ONVIF, the leading global standardization initiative for IP-based physical security products, announces the Release Candidate for Profile G, the specification designed to store, search, retrieve and playback media on devices or clients that support recording capabilities and on-board storage.
This new Profile is now available for review on the ONVIF website.
As with Profile S, which ONVIF introduced in 2012 as the standard interface to stream video and audio between conformant devices and clients, Profile G now brings video playback into the Profile concept. Having global interface specifications, with specific functionalities easily identified by Profiles, makes it easier for end users, integrators, consultants and manufacturers to harness the opportunities offered by network video technology.
"The introduction of Profile G will complete the circuit between live video and the other half of the equation, which is video storage," said Steven Dillingham, Chairman of ONVIF's Profile G Working Group and Software Engineer for Vidsys. "This further refines the level of interoperability among ONVIF-conformant products," he added.
Profile G will encompass devices ranging from cameras and encoders to networked video recorders (NVR) and client systems such as video management systems, building management systems and physical security information management (PSIM) systems, among others. For example, Profile G can be deployed between a PSIM solution integrating video playback from a NVR, including specific features such as starting and ending recording; searching video using various filters such as time, event or metadata; video retrieval and playback; and, on the receiver side, creating a source of IP media.
ONVIF circulates new Profiles first as a 'Release Candidate' for 6 months, allowing members and stakeholders a final implementation review. When that process is complete, the final Profile is published and technology providers will be able to test their products for conformance to the final version. This process is intended to allow members to more quickly introduce conformant products when the final Profile is released in early 2014.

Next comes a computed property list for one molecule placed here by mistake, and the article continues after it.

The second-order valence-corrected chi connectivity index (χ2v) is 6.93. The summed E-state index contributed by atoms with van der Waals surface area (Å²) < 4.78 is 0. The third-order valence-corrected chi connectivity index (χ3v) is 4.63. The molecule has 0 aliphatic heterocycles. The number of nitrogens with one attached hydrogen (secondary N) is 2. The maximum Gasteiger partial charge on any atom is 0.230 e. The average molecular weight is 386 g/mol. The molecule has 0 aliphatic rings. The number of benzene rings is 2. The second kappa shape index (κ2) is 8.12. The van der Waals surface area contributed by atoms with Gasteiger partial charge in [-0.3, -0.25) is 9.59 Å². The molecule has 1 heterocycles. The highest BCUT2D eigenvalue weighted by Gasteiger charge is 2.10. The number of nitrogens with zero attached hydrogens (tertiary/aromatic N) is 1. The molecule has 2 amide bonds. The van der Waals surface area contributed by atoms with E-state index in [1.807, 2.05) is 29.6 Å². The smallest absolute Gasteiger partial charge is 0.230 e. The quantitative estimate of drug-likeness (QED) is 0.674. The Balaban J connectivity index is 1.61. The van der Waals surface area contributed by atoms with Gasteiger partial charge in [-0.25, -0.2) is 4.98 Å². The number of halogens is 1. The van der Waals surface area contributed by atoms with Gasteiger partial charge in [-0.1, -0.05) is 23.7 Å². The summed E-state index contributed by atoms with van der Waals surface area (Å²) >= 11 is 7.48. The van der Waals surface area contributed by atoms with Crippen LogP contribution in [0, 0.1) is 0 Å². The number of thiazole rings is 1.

Although Profile G and Profile S are related, the two are independent profiles and encompass different functionalities of a network video system. Some devices and most clients may implement both profiles, for example a camera with onboard storage or a digital video recorder. In contrast, a camera may implement Profile S for transmission of the video while an NVR would encompass functionalities from Profile G.
There are currently more than 1600 products conforming to Profile S in the market from nearly 460 ONVIF member companies.
Now available is also the Release Candidate for Profile C, which enables interoperability between clients and devices of physical access control systems (PACS) and network-based video systems. This new Profile, which is available for review on the ONVIF website, extends the functionality of the ONVIF global interface specification into physical access control.
With Profile C, systems integrators, specifiers and consultants will be able to more easily deploy an integrated IP-based video and access control solution from a variety of different video and access control roviders. Compatibility between edge devices and clients helps to simplify installation and user training by reducing the need for multiple proprietary monitoring systems to handle different PACS devices.
“Integration between IP-based physical access control systems and video surveillance is no longer considered a luxury in today’s market, and is becoming a necessary component for many different types of users,” said Baldvin Gislason Bern, Chairman of ONVIF’s Profile C Working Group. “With Profile C, users and specifiers will be able to integrate the Profile C products of their choosing without relying on existing integrations between manufacturers.”
As part of a physical access control system, Profile C conformant devices will be able to provide information about doors and access points in the system.